Hope High School was unusual in that many of its students began their academic careers, so to speak, in failure. Providence, RI eighth graders were given a standardized test, and if you scored well enough you were allowed to attend Classical High School; if not, you went to one of the city’s other three public high schools, of which Hope was one.
I managed to pass this test but chose Hope because of its newly instituted arts program. I’m sure some of Hope’s students attended because it was convenient, but my wife-to-be, who lived just a couple blocks from the Hope’s front door, explained that she never considered attending because “the windows were broken and the kids looked depressed.”
It’s true; this garden was not thriving. But I was happy there. The place was blissfully free of perfectionists. I was a perfectionist, you see, and the last thing I needed were more perfectionists with whom to compete in my suicidal sprint toward the unattainable. What’s more, there was something valuable about a group of people who had largely not yet recognized their own potential. Such a group summoned from me an empathy I had to that point mostly ignored.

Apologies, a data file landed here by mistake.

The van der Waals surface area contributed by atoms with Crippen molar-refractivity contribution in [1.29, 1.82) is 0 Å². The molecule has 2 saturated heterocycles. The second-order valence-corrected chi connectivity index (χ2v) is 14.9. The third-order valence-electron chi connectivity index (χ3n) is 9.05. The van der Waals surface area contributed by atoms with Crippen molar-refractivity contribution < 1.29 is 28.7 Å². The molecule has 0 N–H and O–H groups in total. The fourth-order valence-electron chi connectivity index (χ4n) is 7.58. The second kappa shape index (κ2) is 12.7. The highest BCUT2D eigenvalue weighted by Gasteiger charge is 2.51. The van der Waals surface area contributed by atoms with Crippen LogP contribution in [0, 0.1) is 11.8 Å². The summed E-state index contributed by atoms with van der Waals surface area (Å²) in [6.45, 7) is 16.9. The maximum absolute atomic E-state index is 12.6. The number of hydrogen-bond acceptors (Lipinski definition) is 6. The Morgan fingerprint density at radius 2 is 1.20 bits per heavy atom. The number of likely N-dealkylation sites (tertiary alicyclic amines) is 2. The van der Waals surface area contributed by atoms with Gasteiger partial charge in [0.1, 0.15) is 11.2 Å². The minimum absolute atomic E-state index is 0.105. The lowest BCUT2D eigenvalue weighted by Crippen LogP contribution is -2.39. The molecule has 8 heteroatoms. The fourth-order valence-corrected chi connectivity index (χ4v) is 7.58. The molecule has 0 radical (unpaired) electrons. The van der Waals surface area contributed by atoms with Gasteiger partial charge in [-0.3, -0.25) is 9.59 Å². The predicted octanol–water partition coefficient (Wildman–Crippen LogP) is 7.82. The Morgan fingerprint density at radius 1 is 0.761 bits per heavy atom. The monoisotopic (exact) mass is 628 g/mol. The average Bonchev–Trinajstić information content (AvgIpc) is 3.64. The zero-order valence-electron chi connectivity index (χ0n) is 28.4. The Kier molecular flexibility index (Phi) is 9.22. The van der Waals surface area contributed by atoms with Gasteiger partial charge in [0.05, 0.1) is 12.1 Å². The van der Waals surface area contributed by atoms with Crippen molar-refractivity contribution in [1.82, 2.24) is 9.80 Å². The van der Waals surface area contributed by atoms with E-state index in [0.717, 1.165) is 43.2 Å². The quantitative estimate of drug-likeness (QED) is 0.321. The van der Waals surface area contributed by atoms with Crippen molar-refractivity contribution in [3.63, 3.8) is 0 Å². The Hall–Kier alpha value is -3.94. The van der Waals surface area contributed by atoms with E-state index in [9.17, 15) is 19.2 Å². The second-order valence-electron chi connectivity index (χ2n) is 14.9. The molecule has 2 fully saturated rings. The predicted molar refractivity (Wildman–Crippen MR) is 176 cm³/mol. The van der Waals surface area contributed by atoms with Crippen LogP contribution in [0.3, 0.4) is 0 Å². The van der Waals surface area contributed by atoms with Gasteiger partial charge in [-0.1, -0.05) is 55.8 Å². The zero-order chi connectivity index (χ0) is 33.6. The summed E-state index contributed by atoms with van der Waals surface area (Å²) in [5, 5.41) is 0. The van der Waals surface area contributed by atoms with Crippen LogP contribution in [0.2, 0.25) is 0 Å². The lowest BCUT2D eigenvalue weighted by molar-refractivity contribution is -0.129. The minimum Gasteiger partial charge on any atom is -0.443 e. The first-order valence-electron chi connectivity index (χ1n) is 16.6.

Enter Tony Caprio, our principal my sophomore and junior years. Tony gathered the students in the auditorium and stood before us in his mediocre suit gripping a microphone and barking down at us that we needed, “Pride and dignity!” He was so tough. I felt that he had been asked as a young man to choose between high school principal and mob boss. “Pride and dignity!” he repeated. “From now on you have pride and dignity.”
Who could argue with the man? And for a time, something subtle began to shift at Hope. Tony’s stubborn, streetwise insistence that we weren’t a pack of losers began to rub off. Why, this notion of Hope as a broken, hopeless place was just a thought. It wasn’t reality. Why not replace this old thought with a new thought, with Tony’s thought?
Then Tony set his summer home on fire for the insurance money and was sent to prison. In another story, this might have undone all that he had won, but not in the story of Bill. It seemed clear to me that all he needed to see the garden flourish was more time. That he did not take that time was his choice. It did not need to be mine.
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